Statins are commonly used cholesterol-lowering agents that are noted to suppress tumor cell growth in several in vitro and animal models.
Dr Vikas Khurana and colleagues studied the association between pancreatic cancer and statins in veterans.
The investigators conduted a retrospective, nested case-control study using data from the Veterans Integrated Service Networks from 1998 to 2004.
The investigative team analyzed data on 483,733 patients from 8 states located in south central United States.
The primary variables of interest were pancreatic cancer, and the use of statins before the diagnosis of pancreatic cancer.
|Long-term statin use showed a 67% risk reduction|
The team undertook multiple logistic regression analysis to adjust for covariates including age, sex, body mass index, smoking, diabetes, and race.
Of the patients included in the study, 34% were on statins, and less than 1% had a primary diagnosis of pancreatic cancer.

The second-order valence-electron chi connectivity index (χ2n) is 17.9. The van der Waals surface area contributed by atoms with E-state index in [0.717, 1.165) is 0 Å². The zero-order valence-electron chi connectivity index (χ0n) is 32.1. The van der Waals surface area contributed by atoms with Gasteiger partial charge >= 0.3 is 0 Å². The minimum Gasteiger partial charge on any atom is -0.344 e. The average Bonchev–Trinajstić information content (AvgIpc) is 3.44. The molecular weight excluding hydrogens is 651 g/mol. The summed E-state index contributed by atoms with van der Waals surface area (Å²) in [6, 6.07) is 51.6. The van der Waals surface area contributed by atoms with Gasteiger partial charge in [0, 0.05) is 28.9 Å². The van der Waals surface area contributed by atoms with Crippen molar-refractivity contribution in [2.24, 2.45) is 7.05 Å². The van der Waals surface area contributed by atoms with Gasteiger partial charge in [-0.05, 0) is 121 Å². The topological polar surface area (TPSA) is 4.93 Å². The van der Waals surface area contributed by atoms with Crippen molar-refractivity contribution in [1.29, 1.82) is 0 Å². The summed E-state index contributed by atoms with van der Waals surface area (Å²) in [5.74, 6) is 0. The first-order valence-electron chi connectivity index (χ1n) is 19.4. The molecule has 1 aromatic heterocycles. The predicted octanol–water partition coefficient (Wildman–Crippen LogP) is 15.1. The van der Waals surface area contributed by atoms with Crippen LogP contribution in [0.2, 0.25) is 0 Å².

The investigators found that statin use of more than 6 months was associated with a risk reduction of pancreatic cancer of 67%.
A dose-response relationship was noted between statin use and pancreatic cancer with an 80% risk reduction with statin use of more than 4 years.
The team observed he protective effect of statin across different age and racial groups.
The investigators found that the protective effect of statin use was irrespective of the presence of diabetes, smoking, or alcohol use.
Dr Khurana's team comments, “Statins seem to be protective against the development of pancreatic cancer.”
“The magnitude of the effect correlates with the duration of statin use.”